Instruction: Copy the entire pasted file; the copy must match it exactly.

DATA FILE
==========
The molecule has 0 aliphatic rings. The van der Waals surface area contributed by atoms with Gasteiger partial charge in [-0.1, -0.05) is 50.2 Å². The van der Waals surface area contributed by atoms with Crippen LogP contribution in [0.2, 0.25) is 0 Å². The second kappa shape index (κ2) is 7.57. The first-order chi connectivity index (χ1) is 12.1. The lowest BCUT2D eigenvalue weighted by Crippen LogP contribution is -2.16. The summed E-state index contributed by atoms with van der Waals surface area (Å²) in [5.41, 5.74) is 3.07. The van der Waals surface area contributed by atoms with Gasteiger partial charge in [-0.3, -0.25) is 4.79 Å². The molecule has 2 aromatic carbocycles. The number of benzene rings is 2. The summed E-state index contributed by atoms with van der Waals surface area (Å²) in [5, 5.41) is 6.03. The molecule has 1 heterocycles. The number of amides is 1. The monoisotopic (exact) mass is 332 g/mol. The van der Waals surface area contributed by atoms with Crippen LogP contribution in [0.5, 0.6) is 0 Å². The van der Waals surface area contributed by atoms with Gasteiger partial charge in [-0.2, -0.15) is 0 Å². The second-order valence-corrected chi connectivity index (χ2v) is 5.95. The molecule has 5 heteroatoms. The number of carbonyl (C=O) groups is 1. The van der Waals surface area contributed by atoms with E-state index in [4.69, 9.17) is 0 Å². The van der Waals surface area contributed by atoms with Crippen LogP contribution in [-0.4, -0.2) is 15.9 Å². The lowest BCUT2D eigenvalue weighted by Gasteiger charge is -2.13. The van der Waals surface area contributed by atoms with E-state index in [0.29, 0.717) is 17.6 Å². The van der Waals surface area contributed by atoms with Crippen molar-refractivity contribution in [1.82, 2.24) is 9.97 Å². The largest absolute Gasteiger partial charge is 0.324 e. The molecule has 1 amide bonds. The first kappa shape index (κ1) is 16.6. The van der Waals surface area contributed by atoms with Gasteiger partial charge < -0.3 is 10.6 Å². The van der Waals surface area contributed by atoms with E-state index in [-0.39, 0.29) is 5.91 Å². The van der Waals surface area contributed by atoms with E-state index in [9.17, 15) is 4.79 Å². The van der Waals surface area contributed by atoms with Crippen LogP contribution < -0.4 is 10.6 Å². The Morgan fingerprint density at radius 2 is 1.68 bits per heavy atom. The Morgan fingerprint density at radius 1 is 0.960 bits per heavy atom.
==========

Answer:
The molecule has 0 aliphatic rings. The van der Waals surface area contributed by atoms with Gasteiger partial charge in [-0.1, -0.05) is 50.2 Å². The van der Waals surface area contributed by atoms with Crippen LogP contribution in [0.2, 0.25) is 0 Å². The second kappa shape index (κ2) is 7.57. The first-order chi connectivity index (χ1) is 12.1. The lowest BCUT2D eigenvalue weighted by Crippen LogP contribution is -2.16. The summed E-state index contributed by atoms with van der Waals surface area (Å²) in [5.41, 5.74) is 3.07. The van der Waals surface area contributed by atoms with Gasteiger partial charge in [-0.3, -0.25) is 4.79 Å². The molecule has 2 aromatic carbocycles. The number of benzene rings is 2. The summed E-state index contributed by atoms with van der Waals surface area (Å²) in [5, 5.41) is 6.03. The molecule has 1 heterocycles. The number of amides is 1. The monoisotopic (exact) mass is 332 g/mol. The van der Waals surface area contributed by atoms with Crippen LogP contribution in [0.5, 0.6) is 0 Å². The van der Waals surface area contributed by atoms with Gasteiger partial charge in [-0.2, -0.15) is 0 Å². The second-order valence-corrected chi connectivity index (χ2v) is 5.95. The molecule has 5 heteroatoms. The number of carbonyl (C=O) groups is 1. The van der Waals surface area contributed by atoms with E-state index in [4.69, 9.17) is 0 Å². The van der Waals surface area contributed by atoms with Crippen LogP contribution in [-0.4, -0.2) is 15.9 Å². The lowest BCUT2D eigenvalue weighted by Gasteiger charge is -2.13. The van der Waals surface area contributed by atoms with E-state index in [0.29, 0.717) is 17.6 Å². The van der Waals surface area contributed by atoms with Crippen molar-refractivity contribution in [1.82, 2.24) is 9.97 Å². The largest absolute Gasteiger partial charge is 0.324 e. The molecule has 1 amide bonds. The first kappa shape index (κ1) is 16.6. The van der Waals surface area contributed by atoms with Gasteiger partial charge < -0.3 is 10.6 Å². The van der Waals surface area contributed by atoms with E-state index in [-0.39, 0.29) is 5.91 Å². The van der Waals surface area contributed by atoms with E-state index in [9.17, 15) is 4.79 Å². The van der Waals surface area contributed by atoms with Crippen LogP contribution < -0.4 is 10.6 Å². The Morgan fingerprint density at radius 2 is 1.68 bits per heavy atom. The Morgan fingerprint density at radius 1 is 0.960 bits per heavy atom.